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A-kinase anchor protein 10, mitochondrial precursor (AKAP-10) (Dual specificity A kinase-anchoring protein 2) (D-AKAP-2) (Protein kinase A-anchoring protein 10) (PRKA10)


1936A→G (I646 V) polymorphism in the AKAP10 gene encoding A-kinase-anchoring protein 10 in very long-lived poles is similar to that in newborns.

BACKGROUND/STUDY CONTEXT: The common 1936A→G transition (rs203462) in the AKAP10 gene encoding the A-kinase-anchoring protein 10 has been recently associated with negative prognosis in the aging European American population (60 to 79 years old). The aim of this study was to see the effects of this transition on allele frequency in very long-lived Poles. AKAP10 genotype and allele distributions were analyzed in Polish subjects: 148 nonagenarians (95 to 103 years old) and 200 healthy newborn controls, using polymerase chain reaction-restriction fragment length polymorphism (PCR-RFLP). Distributions were separated according to gender and χ(2) tests used to analyze possible differences. No significant differences were found in genotype or allele distribution between the age groups, for either gender. Percentages of GG AKAP10 homozygotes were slightly greater in the very old subjects than in the newborns (12.2% vs. 9.0%, respectively), and the G allele percentages were very similar (males, 30.7% and 33.0%; females, 34.1% and 35.8%; respectively). The authors conclude that differences in study results between European Americans (60 to 79 years old) and Poles (≥95 years old) result from either (1) geographical location; or (2) the influence of this polymorphism on groups of people differing in genetic background or environmental history; or (3) the time window affected, including extreme age. Further studies with full age-frequency distributions are needed to clarify these results.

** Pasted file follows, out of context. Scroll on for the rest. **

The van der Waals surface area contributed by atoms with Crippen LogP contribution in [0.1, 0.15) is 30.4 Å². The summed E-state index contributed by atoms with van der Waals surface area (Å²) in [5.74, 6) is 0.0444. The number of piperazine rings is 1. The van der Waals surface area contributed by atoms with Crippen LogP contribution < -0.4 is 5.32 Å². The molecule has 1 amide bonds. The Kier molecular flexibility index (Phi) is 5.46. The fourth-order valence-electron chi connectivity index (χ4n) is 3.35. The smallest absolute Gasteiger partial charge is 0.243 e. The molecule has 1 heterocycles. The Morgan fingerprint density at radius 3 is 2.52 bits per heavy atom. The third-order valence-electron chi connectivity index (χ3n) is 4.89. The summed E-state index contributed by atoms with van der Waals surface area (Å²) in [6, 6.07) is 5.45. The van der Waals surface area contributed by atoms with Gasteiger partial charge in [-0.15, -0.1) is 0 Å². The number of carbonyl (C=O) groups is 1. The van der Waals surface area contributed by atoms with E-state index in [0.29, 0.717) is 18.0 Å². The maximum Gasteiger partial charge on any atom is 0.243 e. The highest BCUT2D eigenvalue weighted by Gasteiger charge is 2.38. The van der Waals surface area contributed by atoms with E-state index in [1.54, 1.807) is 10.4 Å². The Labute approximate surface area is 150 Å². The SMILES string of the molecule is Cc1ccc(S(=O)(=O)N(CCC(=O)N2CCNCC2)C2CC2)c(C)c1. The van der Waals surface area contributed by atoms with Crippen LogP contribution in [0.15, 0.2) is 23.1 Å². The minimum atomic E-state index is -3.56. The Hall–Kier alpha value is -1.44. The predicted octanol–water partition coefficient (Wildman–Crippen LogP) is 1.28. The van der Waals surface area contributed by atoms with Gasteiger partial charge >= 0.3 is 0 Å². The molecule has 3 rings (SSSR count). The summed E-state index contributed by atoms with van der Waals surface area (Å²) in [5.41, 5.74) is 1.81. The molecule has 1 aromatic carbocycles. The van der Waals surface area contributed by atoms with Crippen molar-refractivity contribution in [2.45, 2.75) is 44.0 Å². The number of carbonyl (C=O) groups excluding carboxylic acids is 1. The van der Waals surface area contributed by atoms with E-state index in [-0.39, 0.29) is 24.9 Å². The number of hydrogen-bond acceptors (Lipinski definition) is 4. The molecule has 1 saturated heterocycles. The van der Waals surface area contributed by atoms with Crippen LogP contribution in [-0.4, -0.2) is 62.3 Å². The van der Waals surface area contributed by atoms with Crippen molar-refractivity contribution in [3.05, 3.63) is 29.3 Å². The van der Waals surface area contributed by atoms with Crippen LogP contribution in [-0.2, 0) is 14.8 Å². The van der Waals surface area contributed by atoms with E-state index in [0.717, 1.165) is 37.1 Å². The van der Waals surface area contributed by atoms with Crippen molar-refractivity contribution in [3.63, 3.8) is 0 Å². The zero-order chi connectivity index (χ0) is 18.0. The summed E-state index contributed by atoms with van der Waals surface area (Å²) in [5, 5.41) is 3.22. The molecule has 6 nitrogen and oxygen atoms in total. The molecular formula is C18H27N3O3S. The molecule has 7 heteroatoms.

MeSH Terms

  • A Kinase Anchor Proteins
  • Aged, 80 and over
  • Aging
  • European Continental Ancestry Group
  • Female
  • Gene Frequency
  • Genotype
  • Humans
  • Infant, Newborn
  • Male
  • Poland
  • Polymorphism, Genetic